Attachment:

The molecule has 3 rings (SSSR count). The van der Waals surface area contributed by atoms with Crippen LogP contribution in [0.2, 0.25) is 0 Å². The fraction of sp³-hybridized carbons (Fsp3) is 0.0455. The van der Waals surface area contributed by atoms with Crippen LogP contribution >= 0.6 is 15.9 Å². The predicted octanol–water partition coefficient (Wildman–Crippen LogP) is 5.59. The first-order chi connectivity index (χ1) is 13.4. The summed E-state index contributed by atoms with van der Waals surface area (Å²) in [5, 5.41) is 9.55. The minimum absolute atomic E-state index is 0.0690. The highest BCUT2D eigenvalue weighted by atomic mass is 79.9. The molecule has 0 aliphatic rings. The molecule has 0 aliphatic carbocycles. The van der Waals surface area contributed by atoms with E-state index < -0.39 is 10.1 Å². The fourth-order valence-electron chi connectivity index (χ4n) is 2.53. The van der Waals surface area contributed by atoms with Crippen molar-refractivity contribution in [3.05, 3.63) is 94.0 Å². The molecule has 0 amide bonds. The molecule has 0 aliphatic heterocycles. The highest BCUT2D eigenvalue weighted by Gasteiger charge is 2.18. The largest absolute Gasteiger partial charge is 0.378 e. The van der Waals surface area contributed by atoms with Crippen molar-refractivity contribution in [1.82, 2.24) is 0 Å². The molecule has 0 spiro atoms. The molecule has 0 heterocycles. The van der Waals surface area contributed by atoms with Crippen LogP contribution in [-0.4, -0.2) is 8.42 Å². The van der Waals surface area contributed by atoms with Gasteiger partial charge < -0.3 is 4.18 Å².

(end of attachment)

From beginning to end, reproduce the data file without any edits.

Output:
The molecule has 3 rings (SSSR count). The van der Waals surface area contributed by atoms with Crippen LogP contribution in [0.2, 0.25) is 0 Å². The fraction of sp³-hybridized carbons (Fsp3) is 0.0455. The van der Waals surface area contributed by atoms with Crippen LogP contribution >= 0.6 is 15.9 Å². The predicted octanol–water partition coefficient (Wildman–Crippen LogP) is 5.59. The first-order chi connectivity index (χ1) is 13.4. The summed E-state index contributed by atoms with van der Waals surface area (Å²) in [5, 5.41) is 9.55. The minimum absolute atomic E-state index is 0.0690. The highest BCUT2D eigenvalue weighted by atomic mass is 79.9. The molecule has 0 aliphatic rings. The molecule has 0 aliphatic carbocycles. The van der Waals surface area contributed by atoms with E-state index < -0.39 is 10.1 Å². The fourth-order valence-electron chi connectivity index (χ4n) is 2.53. The van der Waals surface area contributed by atoms with Crippen molar-refractivity contribution in [3.05, 3.63) is 94.0 Å². The molecule has 0 amide bonds. The molecule has 0 aliphatic heterocycles. The highest BCUT2D eigenvalue weighted by Gasteiger charge is 2.18. The largest absolute Gasteiger partial charge is 0.378 e. The van der Waals surface area contributed by atoms with Crippen molar-refractivity contribution in [1.82, 2.24) is 0 Å². The molecule has 0 spiro atoms. The molecule has 0 heterocycles. The van der Waals surface area contributed by atoms with Crippen LogP contribution in [-0.4, -0.2) is 8.42 Å². The van der Waals surface area contributed by atoms with Gasteiger partial charge < -0.3 is 4.18 Å².